DebtX, a Boston-based online marketplace for loans, has said it will sell a €94 million portfolio of non-performing loans backed by real estate in Germany next month.
The company said it would also sell a smaller €14 million portfolio of non-performing loans backed by residential assets in the former Eastern region of Germany. The larger German portfolio includes a loan against a property once used as a barracks by the Russian army.
The sale comes amid an avalanche of interest in distressed assets with many opportunity funds and some mainstream private equity firms eyeing opportunities. Sources at one large New York-based private equity firm told PERE recently it had been an active bidder on non-performing loans backed by property in Germany.
Despite the interest in the country, DebtX founder and chief executive Kingsley Greenland suggested the UK and Spain would present the greatest opportunity over coming months. “Sales are being teed up in the UK and Spain for the second half of the year and 2010,” he said, adding that his firm knew of a loan portfolio being sold by a Spanish bank involving coastal residential developments.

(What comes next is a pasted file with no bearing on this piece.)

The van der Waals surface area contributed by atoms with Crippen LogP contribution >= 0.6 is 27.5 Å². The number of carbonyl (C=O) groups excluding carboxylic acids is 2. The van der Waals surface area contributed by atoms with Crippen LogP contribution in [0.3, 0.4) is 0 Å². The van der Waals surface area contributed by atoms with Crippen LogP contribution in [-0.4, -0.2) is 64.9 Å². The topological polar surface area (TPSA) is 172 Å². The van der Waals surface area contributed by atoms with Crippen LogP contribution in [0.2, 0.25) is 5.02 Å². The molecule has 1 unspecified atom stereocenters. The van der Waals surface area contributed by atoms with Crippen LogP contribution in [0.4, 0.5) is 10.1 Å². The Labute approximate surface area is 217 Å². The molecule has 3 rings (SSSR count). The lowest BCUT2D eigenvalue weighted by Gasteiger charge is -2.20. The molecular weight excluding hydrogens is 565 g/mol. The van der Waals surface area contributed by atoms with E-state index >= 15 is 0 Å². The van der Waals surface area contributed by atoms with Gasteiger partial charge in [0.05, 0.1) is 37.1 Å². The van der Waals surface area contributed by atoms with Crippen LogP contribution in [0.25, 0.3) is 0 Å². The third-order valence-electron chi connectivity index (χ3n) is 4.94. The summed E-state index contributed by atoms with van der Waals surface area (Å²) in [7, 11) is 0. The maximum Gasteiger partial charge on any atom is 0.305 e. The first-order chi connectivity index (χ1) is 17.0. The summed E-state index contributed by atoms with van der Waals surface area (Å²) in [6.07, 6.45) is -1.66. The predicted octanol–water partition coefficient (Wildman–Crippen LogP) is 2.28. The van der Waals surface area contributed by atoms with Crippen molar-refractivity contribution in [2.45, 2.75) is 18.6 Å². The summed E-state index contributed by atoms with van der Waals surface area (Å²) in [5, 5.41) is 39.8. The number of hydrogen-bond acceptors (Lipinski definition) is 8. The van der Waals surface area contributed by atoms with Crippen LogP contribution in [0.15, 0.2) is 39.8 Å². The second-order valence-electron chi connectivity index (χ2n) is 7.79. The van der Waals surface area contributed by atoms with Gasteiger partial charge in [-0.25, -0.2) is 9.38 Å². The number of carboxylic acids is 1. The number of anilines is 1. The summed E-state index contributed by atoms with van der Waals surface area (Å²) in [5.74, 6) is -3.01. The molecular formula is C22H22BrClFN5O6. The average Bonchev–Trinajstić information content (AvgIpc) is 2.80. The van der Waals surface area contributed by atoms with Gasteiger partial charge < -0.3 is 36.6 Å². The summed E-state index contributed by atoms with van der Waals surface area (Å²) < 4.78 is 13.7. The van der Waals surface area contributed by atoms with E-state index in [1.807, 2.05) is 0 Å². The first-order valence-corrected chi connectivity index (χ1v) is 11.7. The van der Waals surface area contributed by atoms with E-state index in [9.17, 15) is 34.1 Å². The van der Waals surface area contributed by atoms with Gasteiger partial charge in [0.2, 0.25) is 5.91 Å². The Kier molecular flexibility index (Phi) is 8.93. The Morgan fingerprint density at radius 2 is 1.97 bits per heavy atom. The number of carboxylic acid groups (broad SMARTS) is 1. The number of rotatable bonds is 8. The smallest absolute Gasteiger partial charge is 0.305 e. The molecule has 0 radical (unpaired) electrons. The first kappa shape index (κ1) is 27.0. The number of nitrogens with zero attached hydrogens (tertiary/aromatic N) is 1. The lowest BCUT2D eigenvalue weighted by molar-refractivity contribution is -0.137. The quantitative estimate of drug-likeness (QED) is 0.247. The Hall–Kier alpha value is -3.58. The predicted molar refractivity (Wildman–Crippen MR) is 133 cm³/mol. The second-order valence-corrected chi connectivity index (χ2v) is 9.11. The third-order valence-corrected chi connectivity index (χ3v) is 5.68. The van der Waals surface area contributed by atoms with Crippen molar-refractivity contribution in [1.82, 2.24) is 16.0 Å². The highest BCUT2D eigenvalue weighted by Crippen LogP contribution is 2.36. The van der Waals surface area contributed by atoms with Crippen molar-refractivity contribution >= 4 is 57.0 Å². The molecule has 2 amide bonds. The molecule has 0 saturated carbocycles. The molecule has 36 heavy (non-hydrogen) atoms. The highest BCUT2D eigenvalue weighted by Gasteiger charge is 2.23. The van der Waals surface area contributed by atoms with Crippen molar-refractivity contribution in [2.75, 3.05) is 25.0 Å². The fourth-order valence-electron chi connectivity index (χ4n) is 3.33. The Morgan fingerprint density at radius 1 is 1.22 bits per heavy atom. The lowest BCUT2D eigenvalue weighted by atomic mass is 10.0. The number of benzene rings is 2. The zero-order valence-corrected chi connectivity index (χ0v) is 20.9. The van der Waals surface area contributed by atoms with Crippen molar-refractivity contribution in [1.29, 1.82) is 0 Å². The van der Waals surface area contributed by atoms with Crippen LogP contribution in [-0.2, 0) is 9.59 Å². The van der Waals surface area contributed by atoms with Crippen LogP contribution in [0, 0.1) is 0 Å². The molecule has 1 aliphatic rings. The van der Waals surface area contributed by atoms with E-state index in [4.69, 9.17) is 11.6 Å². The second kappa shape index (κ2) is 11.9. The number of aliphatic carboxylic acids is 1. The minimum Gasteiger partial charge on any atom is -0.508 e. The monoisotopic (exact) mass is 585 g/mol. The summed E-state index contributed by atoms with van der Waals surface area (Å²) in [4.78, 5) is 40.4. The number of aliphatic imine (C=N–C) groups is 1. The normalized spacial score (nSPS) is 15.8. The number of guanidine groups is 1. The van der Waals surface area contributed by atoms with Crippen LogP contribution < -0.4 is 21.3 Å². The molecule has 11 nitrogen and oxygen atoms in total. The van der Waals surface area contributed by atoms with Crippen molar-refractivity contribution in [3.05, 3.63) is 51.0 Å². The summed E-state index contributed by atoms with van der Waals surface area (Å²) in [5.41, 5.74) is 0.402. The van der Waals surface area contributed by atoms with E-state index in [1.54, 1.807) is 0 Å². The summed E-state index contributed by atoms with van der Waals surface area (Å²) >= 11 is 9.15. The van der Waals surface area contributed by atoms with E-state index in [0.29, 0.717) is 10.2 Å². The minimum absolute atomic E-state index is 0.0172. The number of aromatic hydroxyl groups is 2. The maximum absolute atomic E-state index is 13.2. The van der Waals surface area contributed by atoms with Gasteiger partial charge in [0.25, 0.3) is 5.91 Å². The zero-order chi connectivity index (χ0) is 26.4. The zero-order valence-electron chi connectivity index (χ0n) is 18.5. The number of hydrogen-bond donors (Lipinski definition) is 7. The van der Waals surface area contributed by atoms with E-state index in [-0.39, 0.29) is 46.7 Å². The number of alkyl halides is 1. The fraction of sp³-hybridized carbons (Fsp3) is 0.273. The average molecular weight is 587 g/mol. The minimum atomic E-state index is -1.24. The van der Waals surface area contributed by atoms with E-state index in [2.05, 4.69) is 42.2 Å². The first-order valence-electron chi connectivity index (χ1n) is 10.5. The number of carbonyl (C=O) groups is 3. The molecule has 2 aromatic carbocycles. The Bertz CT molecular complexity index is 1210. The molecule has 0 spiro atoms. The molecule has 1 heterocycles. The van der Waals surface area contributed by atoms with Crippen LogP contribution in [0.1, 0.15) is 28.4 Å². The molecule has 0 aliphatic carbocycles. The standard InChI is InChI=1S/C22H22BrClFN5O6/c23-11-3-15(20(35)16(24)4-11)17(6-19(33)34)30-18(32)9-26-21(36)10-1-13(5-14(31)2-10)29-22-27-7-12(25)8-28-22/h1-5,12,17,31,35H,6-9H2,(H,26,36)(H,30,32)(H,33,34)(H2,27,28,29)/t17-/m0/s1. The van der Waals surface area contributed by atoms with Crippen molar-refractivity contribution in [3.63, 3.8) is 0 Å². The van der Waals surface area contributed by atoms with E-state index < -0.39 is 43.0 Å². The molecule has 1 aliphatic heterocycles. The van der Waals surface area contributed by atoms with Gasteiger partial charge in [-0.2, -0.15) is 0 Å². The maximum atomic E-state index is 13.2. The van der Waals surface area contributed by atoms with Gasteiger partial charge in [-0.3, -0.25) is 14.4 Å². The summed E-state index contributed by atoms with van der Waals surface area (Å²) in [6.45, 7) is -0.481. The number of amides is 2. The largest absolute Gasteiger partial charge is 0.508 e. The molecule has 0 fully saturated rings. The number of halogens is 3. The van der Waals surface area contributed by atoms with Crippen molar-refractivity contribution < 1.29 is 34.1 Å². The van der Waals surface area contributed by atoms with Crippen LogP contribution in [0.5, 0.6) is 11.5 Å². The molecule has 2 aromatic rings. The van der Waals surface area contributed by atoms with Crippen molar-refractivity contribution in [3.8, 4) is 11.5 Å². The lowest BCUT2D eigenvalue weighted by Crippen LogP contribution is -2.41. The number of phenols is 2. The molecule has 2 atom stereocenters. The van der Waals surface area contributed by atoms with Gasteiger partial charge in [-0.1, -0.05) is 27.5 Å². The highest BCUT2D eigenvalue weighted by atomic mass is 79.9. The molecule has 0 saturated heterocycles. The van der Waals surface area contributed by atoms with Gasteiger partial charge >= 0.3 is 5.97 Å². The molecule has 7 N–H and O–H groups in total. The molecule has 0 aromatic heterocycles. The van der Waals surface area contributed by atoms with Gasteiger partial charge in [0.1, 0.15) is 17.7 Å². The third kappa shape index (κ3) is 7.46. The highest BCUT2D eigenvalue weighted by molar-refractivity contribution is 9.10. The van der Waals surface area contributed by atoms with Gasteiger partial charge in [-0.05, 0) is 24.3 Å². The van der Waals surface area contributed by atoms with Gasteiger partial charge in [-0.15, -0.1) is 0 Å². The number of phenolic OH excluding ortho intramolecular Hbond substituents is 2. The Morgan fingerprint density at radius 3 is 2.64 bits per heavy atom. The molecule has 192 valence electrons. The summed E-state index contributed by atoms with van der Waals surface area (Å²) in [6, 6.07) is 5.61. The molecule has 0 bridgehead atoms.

Greenland also confirmed that commercial banks in both Europe and in the US had not been selling loans in the quantities initially expected in the aftermath of the credit crunch. This is because of plans by governments to assist banks with problem assets and because bid-ask spreads remain wide.
He said: “We are seeing significantly more sales of non-performing loans, but the amount that is stacking up that isn’t being sold is many times larger.”
Mainstream private equity firms that are real estate related are among those with equity wanting to buy these loans, he observed, with “numerous firms” being launched adding to the liquidity in the market.
Today, bids were due on a $311 million portfolio of mainly commercial performing and non performing loans being sold on behalf of the Federal Deposits Insurance Corporation – the independent agency of the US government that protects the public against loss of savings and deposits – as receiver for a failed bank.